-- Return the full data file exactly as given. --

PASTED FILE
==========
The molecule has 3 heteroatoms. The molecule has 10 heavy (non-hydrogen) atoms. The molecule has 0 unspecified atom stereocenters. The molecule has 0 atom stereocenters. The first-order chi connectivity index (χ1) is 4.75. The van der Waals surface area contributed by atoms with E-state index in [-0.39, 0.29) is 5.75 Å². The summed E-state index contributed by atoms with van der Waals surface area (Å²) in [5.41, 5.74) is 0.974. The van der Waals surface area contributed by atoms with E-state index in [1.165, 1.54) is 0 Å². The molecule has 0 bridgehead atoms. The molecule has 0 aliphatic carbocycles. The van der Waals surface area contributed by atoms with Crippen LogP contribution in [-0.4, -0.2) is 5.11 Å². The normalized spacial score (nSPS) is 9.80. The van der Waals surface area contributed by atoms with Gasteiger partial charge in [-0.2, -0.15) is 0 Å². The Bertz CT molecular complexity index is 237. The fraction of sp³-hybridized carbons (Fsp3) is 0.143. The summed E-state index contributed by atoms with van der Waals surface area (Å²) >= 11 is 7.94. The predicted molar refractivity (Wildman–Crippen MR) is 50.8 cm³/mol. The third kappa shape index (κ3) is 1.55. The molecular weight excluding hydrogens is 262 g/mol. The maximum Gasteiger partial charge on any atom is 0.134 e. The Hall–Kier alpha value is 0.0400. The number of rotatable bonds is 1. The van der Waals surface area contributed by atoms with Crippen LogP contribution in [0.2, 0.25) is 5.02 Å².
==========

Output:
The molecule has 3 heteroatoms. The molecule has 10 heavy (non-hydrogen) atoms. The molecule has 0 unspecified atom stereocenters. The molecule has 0 atom stereocenters. The first-order chi connectivity index (χ1) is 4.75. The van der Waals surface area contributed by atoms with E-state index in [-0.39, 0.29) is 5.75 Å². The summed E-state index contributed by atoms with van der Waals surface area (Å²) in [5.41, 5.74) is 0.974. The van der Waals surface area contributed by atoms with E-state index in [1.165, 1.54) is 0 Å². The molecule has 0 bridgehead atoms. The molecule has 0 aliphatic carbocycles. The van der Waals surface area contributed by atoms with Crippen LogP contribution in [-0.4, -0.2) is 5.11 Å². The normalized spacial score (nSPS) is 9.80. The van der Waals surface area contributed by atoms with Gasteiger partial charge in [-0.2, -0.15) is 0 Å². The Bertz CT molecular complexity index is 237. The fraction of sp³-hybridized carbons (Fsp3) is 0.143. The summed E-state index contributed by atoms with van der Waals surface area (Å²) >= 11 is 7.94. The predicted molar refractivity (Wildman–Crippen MR) is 50.8 cm³/mol. The third kappa shape index (κ3) is 1.55. The molecular weight excluding hydrogens is 262 g/mol. The maximum Gasteiger partial charge on any atom is 0.134 e. The Hall–Kier alpha value is 0.0400. The number of rotatable bonds is 1. The van der Waals surface area contributed by atoms with Crippen LogP contribution in [0.2, 0.25) is 5.02 Å².